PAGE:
Are You Still Oversharing Through Old Applications?

Your older Facebook applications may be sharing personal info you may not be aware of.

How many applications do you have enabled on your Facebook account? Chances are over the course of the last few years you’ve probably downloaded quite a few – and many that you’ve already forgotten about. But your older applications may be sharing personal data you may not be aware of.

If you’ve been following this blog, you know that applications in the past used to get tons of information about you and your friends. But this isn’t the case with newer applications that now require less personal information to work in full.

Applications created since 2009 allow you to prevent the sharing of your interests, friend list and other personal information. Facebook made these opt-out options available as part of a privacy agreement with the Canadian government.

The resulting privacy settings have enabled users to effectively regain control over their profiles. But, applications from before 2009 may still be allowing third party sites to access information about you or your friends.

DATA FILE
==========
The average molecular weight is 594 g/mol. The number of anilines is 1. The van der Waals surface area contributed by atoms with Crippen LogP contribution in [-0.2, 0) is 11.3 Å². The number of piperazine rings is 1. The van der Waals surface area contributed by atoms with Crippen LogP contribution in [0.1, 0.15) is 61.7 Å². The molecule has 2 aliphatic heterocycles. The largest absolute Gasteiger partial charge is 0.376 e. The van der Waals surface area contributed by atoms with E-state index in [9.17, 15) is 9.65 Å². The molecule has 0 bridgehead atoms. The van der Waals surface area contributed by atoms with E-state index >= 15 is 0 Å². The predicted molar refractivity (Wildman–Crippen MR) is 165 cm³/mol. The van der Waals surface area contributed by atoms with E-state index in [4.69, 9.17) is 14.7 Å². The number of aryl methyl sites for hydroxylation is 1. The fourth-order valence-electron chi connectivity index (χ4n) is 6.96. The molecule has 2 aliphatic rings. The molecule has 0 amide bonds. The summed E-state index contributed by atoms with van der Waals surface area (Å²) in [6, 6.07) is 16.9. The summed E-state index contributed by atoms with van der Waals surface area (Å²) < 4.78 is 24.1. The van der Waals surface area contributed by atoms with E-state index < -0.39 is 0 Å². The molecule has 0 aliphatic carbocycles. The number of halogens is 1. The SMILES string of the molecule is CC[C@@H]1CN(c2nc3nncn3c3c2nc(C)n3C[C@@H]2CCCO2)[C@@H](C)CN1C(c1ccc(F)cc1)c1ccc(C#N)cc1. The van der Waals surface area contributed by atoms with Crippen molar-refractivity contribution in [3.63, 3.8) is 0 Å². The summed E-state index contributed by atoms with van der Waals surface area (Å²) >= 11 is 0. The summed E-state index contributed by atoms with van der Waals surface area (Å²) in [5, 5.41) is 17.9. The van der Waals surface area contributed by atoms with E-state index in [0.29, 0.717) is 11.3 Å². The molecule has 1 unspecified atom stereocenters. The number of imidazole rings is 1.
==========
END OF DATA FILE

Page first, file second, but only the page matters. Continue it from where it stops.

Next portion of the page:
I viewed my application settings and noticed some older apps (last used six months to a year ago), I was allowing the app to access my contact information, photos, videos, and my friends’ information. I had no idea I was allowing all of this to leak through until I saw an article about it on the PBS website.

If you have any applications that date back a while too, you might be inadvertently oversharing with third parties. So here’s what you can do: Delete the old application and then download a newer version, which should require less information sharing.

Refresher course: To delete an application, go to the privacy settings, then click on “edit your settings” under the applications and websites area. From there you can view your current list of apps, and delete the ones you no longer want. Do this by clicking the “x” in the top right hand corner.

How concerned are you about whether applications can access your information or that of your friends?

Recommended articles